Perhaps unsurprisingly given the continued march of infections across parts of Asia and Europe, my blog of the 20th of March was rather prescient as it was followed three days later by the UK Prime Minister’s announcement of further restrictions on our lives.
As a number of coach colleagues turn (more) to virtual/i-coaching, I have been asked whether I could recommend any ‘tips’, particularly for those who might be venturing into this new and exciting world at early stages in their careers. There are a number of web-sourced suggestions available but I thought I would save you some time and effort by summarising what I think seem to be the most common issues they suggest should be considered.
- It’s different, but the same – there are undoubtedly opportunities and challenges that emerge in coaching virtually and these need to be acknowledged, some of which I will mention, but the fundamentals of good coaching practice as reflected in your own model/approach should remain the same. Be truthful to your coaching and continue to trust the process rather than let ‘virtual’ be the determinant factor.
- Right space, limit distractions – like any coaching session, it is important to ensure that both coach and client are in a space that enables full, safe and confidential discourse. Both coach and client will need to perhaps practice an even greater level of attention to maintain their connection – this means limiting distractions as much as possible and operating in a physical space that allows Wi-Fi, but is private and conducive. I know, the reality is that we are all currently working from home and one of your kids will burst into shot at some point, but let’s try and limit the risks!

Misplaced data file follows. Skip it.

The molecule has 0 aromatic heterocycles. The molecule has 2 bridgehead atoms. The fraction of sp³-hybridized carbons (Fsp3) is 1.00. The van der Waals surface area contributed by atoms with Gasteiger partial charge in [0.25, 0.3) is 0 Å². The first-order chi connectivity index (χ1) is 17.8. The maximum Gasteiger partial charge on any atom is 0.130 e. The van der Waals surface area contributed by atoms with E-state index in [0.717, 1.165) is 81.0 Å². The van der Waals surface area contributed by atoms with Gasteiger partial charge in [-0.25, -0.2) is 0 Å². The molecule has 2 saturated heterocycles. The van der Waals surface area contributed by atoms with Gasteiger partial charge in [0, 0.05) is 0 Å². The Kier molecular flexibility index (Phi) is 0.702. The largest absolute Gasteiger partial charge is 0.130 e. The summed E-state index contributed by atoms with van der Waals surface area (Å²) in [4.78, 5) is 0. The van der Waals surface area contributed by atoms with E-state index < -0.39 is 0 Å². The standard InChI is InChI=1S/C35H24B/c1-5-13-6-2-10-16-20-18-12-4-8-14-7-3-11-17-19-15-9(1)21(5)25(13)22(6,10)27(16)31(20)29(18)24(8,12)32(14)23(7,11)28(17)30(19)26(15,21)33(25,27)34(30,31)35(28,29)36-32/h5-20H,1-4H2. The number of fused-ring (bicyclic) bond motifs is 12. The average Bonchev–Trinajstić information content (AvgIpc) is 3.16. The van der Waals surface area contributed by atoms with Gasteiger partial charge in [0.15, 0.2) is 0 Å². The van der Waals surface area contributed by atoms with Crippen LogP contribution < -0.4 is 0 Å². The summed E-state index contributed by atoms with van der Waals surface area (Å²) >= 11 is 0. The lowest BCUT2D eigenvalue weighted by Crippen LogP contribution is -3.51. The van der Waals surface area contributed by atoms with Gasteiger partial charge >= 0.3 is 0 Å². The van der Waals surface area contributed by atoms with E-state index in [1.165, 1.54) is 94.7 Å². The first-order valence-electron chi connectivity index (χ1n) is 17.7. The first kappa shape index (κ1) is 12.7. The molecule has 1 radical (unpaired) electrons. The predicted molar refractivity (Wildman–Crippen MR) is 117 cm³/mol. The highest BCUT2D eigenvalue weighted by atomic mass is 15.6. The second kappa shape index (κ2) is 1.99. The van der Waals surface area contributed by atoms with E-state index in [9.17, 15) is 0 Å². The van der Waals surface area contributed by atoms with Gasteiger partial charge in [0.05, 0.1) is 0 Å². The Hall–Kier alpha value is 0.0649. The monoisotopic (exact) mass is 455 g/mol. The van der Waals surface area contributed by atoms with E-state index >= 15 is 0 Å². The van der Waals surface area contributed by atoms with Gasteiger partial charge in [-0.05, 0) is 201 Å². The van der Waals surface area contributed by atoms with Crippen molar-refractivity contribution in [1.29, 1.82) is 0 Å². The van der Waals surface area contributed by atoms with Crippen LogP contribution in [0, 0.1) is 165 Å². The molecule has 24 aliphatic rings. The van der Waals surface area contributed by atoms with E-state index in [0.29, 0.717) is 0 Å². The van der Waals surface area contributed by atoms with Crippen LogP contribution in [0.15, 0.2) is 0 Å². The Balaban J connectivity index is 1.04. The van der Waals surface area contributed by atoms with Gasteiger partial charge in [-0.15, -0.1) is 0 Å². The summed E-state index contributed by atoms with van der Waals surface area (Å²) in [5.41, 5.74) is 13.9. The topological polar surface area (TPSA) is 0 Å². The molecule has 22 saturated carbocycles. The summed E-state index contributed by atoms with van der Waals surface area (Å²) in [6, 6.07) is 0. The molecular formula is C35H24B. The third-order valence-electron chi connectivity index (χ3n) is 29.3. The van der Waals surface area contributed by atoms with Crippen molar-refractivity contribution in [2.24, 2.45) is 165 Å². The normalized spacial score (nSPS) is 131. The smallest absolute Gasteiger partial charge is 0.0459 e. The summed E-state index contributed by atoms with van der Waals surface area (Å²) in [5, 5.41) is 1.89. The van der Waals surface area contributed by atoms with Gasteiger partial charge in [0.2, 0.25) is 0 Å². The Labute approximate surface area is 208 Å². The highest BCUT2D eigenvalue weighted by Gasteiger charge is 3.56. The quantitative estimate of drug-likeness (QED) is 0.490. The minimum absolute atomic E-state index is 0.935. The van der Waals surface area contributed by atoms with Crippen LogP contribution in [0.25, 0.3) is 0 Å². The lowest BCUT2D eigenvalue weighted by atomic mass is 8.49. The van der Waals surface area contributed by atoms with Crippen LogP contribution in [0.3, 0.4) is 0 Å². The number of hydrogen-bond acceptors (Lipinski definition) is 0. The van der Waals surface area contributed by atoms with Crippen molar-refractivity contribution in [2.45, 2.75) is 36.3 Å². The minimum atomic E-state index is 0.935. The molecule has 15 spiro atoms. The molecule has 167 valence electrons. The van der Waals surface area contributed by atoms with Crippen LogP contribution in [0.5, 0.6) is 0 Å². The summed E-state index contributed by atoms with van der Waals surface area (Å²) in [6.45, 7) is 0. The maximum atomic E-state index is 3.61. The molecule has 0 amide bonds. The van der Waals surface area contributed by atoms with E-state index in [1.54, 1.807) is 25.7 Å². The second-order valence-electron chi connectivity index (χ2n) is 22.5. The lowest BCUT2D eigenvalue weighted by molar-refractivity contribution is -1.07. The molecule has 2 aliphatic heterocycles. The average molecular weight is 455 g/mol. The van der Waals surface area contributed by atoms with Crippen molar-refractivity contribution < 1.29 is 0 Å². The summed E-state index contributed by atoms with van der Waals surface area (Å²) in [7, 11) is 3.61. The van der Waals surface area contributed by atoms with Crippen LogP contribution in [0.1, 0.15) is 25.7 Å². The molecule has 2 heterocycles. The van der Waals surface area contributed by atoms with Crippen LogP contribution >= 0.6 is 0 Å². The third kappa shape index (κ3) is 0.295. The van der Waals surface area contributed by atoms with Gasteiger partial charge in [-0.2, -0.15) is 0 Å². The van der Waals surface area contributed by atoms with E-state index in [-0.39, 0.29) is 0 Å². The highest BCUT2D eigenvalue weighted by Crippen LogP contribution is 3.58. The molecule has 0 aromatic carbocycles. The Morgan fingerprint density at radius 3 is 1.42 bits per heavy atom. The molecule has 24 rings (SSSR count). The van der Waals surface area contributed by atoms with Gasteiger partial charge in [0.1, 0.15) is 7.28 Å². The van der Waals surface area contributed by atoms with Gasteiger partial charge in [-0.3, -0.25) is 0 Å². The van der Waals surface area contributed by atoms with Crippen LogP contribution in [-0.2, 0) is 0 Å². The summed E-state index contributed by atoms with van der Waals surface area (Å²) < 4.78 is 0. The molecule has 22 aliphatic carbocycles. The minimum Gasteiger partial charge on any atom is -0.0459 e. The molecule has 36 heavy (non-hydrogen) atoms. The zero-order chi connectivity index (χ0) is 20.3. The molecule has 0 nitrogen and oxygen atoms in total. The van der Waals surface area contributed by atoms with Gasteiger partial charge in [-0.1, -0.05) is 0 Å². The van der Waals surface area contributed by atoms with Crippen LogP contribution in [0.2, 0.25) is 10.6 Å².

- Be (even more) present in the moment – it’s so easy to try and multi-task when working virtually – the mobile is next to you and a new message notification catches your eye. But it is even easier to suddenly lose that connection with your client so you have to be really present – perhaps even more so – if you are going to spot that ‘tell’ of an eye flutter to the side which gives-away important emotional response data.